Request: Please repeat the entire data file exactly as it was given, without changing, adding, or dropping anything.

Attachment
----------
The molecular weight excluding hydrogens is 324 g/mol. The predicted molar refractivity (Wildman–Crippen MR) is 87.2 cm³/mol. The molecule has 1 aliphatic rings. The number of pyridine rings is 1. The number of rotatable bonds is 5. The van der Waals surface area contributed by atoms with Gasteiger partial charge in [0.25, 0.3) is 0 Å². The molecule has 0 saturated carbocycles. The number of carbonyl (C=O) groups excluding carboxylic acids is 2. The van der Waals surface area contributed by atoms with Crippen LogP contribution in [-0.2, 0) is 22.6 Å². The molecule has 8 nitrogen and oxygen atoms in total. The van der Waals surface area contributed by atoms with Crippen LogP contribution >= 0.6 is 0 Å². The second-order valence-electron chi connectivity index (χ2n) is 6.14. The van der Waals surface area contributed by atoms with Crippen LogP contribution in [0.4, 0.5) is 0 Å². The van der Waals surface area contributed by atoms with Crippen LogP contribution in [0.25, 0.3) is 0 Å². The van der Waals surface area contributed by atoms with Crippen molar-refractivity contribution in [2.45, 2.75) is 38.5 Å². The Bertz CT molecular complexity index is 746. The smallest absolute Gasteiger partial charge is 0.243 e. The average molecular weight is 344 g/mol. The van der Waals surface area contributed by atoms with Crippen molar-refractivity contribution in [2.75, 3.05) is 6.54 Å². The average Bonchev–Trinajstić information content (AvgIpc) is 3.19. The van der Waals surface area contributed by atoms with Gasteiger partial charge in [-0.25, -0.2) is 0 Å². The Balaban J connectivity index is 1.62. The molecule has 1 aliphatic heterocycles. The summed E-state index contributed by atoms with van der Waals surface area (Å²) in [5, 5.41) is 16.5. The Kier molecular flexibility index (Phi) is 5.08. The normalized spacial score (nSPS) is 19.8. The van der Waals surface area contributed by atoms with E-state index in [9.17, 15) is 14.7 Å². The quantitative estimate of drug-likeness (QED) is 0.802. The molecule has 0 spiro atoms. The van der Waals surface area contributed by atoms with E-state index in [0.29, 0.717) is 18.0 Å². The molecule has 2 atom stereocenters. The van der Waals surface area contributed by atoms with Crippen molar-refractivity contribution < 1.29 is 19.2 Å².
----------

The molecular weight excluding hydrogens is 324 g/mol. The predicted molar refractivity (Wildman–Crippen MR) is 87.2 cm³/mol. The molecule has 1 aliphatic rings. The number of pyridine rings is 1. The number of rotatable bonds is 5. The van der Waals surface area contributed by atoms with Gasteiger partial charge in [0.25, 0.3) is 0 Å². The molecule has 0 saturated carbocycles. The number of carbonyl (C=O) groups excluding carboxylic acids is 2. The van der Waals surface area contributed by atoms with Crippen LogP contribution in [-0.2, 0) is 22.6 Å². The molecule has 8 nitrogen and oxygen atoms in total. The van der Waals surface area contributed by atoms with Crippen LogP contribution >= 0.6 is 0 Å². The second-order valence-electron chi connectivity index (χ2n) is 6.14. The van der Waals surface area contributed by atoms with Crippen LogP contribution in [0.4, 0.5) is 0 Å². The van der Waals surface area contributed by atoms with Crippen LogP contribution in [0.25, 0.3) is 0 Å². The van der Waals surface area contributed by atoms with Crippen molar-refractivity contribution in [2.45, 2.75) is 38.5 Å². The Bertz CT molecular complexity index is 746. The smallest absolute Gasteiger partial charge is 0.243 e. The average molecular weight is 344 g/mol. The van der Waals surface area contributed by atoms with Crippen molar-refractivity contribution in [2.75, 3.05) is 6.54 Å². The average Bonchev–Trinajstić information content (AvgIpc) is 3.19. The van der Waals surface area contributed by atoms with Gasteiger partial charge in [-0.25, -0.2) is 0 Å². The Balaban J connectivity index is 1.62. The molecule has 1 aliphatic heterocycles. The summed E-state index contributed by atoms with van der Waals surface area (Å²) in [5, 5.41) is 16.5. The Kier molecular flexibility index (Phi) is 5.08. The normalized spacial score (nSPS) is 19.8. The van der Waals surface area contributed by atoms with E-state index in [9.17, 15) is 14.7 Å². The quantitative estimate of drug-likeness (QED) is 0.802. The molecule has 0 spiro atoms. The van der Waals surface area contributed by atoms with E-state index in [0.29, 0.717) is 18.0 Å². The molecule has 2 atom stereocenters. The van der Waals surface area contributed by atoms with Crippen molar-refractivity contribution < 1.29 is 19.2 Å².